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23 August 2019


Independent experts are calling for the return of an evidence-based approach to time-out, reassuring parents and professionals that the correct use of the technique is both effective and supported by attachment theory.

“Even UCLA professor of psychiatry Dan Siegel, the author of No Drama Discipline who is widely believed to be anti-time out, supports the technique,” says Clinical Psychologist, Dr Melanie Woodfield, in a piece published yesterday on The Conversation.


Dr Woodfield holds a research fellowship at the University of Auckland in New Zealand.


Her article dispels a number of myths and misunderstandings that have arisen in recent years, while underscoring the importance of parents having access to accurate, up-to-date information, in regard to both decision-making and using techniques such as time-out correctly.


Earlier this year, University of Sydney academic Professor Mark Dadds published research showing that time-outs were an effective and positive behavior management tool when used properly.


Professor Dadds was quoted at the time expressing his surprise at the gap between popular opinion and research, regarding the use of time-out in situations where children had previously experienced trauma:  "This myth [that time-out could reinforce attachment problems] has become so pervasive that groups around the world, including in Australia, who are responsible for child welfare, are now recommending to parents of traumatised children that they should not use those strategies.”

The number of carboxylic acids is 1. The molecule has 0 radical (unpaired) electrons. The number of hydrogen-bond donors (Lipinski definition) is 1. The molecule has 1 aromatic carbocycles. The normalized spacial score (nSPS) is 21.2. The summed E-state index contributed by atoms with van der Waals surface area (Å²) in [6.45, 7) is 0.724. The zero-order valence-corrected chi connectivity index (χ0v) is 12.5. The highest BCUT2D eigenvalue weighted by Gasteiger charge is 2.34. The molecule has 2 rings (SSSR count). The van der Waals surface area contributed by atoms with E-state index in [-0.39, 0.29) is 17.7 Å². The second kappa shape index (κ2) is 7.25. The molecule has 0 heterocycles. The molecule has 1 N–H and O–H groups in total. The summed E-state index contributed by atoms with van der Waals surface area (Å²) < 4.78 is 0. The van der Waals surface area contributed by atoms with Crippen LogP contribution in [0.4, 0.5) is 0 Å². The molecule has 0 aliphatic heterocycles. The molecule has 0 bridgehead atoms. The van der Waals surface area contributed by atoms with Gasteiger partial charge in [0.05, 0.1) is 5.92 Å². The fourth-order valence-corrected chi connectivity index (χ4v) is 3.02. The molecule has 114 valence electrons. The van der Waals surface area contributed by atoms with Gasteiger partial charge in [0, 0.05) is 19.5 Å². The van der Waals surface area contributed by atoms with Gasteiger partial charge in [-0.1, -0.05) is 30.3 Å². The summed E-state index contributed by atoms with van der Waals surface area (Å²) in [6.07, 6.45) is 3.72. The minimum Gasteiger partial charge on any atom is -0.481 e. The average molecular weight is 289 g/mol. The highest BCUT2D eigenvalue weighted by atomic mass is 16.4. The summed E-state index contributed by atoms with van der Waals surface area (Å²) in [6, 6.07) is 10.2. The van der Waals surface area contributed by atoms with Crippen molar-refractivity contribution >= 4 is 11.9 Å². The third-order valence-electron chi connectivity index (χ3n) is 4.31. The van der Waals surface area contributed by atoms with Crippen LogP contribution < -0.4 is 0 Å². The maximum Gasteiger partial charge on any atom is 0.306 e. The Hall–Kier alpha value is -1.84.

The strategy of time-out has also been, in some respects, a victim of its own success. Because of its effectiveness as an alternative to harmful forms of discipline such as spanking and yelling, its popularity meant that many parents adopted it as a strategy without fully understanding its proper use, with some even misusing it.

As a result, rather than discouraging its use, a more urgent priority for many child protection advocates is ensuring parents know how to use time-out correctly.

[Proper use of time-out does not involve isolating the child or withdrawing love or attachment. It’s also not intended to be used excessively, harshly, or in anger. The aim is to give the child a chance to self-regulate and learn new skills and behaviors. It also gives parents a chance to de-escalate in high risk situations.]

In his original paper, co-authored with Dr Lucy Tully and published in American Psychologist, Professor Dadds took a step further and likened the myths about time-out to those about vaccines causing autism, saying that the spread of such misinformation was itself harmful.

Stopping parents from using time-out, especially those whose children had significant serious behavior disorders, “may be ill-considered and deny children in need access to an effective evidence-based procedure,” the paper concluded.

It’s believed that the internet played a key role in spreading misinformation about time-out. In 2014, Time magazine published an article under the later-disputed heading “Time-Outs are Hurting Your Child”. Although the article’s authors, one of which was Dan Siegel, quickly moved to clarify and correct their stance via The Huffington Post, the original piece spawned hundreds of news stories that took on a life of their own.